The right to fair dealing

Fair dealing is an important feature of copyright law and a right all Canadians have. Fair dealing allows you to share small portions of larger works, under certain circumstances, without contacting copyright owners and negotiating payment.

Universities Canada’s recommendation

Maintain fair dealing for education to support accessibility and innovation in teaching and learning for all Canadians.

Case law supports fair dealing for education

Fair dealing has always been part of Canadian copyright law. In 2012, fair dealing for education was added to the other kinds of fair dealing to clarify that, as the Supreme Court said, teachers and professors could share short excerpts with their students.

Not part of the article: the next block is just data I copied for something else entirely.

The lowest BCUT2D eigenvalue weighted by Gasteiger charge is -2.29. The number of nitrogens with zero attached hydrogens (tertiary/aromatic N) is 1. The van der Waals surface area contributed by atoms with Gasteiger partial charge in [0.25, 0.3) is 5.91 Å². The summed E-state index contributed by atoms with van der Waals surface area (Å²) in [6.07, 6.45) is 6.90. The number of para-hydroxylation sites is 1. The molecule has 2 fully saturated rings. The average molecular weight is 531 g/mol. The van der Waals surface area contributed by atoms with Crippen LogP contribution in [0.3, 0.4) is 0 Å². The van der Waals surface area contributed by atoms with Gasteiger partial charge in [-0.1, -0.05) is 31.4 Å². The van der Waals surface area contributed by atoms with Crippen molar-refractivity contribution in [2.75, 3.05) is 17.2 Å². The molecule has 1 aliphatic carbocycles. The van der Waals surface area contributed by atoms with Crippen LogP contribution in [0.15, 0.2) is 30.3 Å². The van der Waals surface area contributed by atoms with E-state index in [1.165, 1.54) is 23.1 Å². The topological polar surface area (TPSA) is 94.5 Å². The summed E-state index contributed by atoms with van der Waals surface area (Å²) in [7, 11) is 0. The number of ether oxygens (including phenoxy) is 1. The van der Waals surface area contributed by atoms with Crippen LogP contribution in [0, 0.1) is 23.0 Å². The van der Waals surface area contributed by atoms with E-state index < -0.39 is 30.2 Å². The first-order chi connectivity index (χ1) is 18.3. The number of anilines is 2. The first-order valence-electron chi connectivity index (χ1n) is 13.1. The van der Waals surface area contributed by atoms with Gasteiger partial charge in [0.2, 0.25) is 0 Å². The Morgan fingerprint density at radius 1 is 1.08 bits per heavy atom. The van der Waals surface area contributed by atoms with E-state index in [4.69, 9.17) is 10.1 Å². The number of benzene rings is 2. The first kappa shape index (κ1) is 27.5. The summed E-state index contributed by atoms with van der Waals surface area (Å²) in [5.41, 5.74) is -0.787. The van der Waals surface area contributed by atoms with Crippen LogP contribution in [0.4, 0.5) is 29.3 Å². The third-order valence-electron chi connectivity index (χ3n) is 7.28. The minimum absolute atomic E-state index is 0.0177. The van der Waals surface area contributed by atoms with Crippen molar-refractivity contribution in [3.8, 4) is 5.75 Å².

Canadian courts have affirmed educators’ use of fair dealing. Landmark Supreme Court of Canada decisions have:

  • recognized fair dealing as essential for “the long-term interests of society” and as a “right” – a term with important legal significance
  • created a legal method to determine when/how to use fair dealing
  • ruled in five combined decisions that fair dealing was much broader than how the education sector had been using it up to that point, before Parliament added “education” to the Act

More information

Hanna Jenve
Research analyst
Universities Canada
Tel: 613-563-1236. ext. 239
copyright@univcan.ca

Universities Canada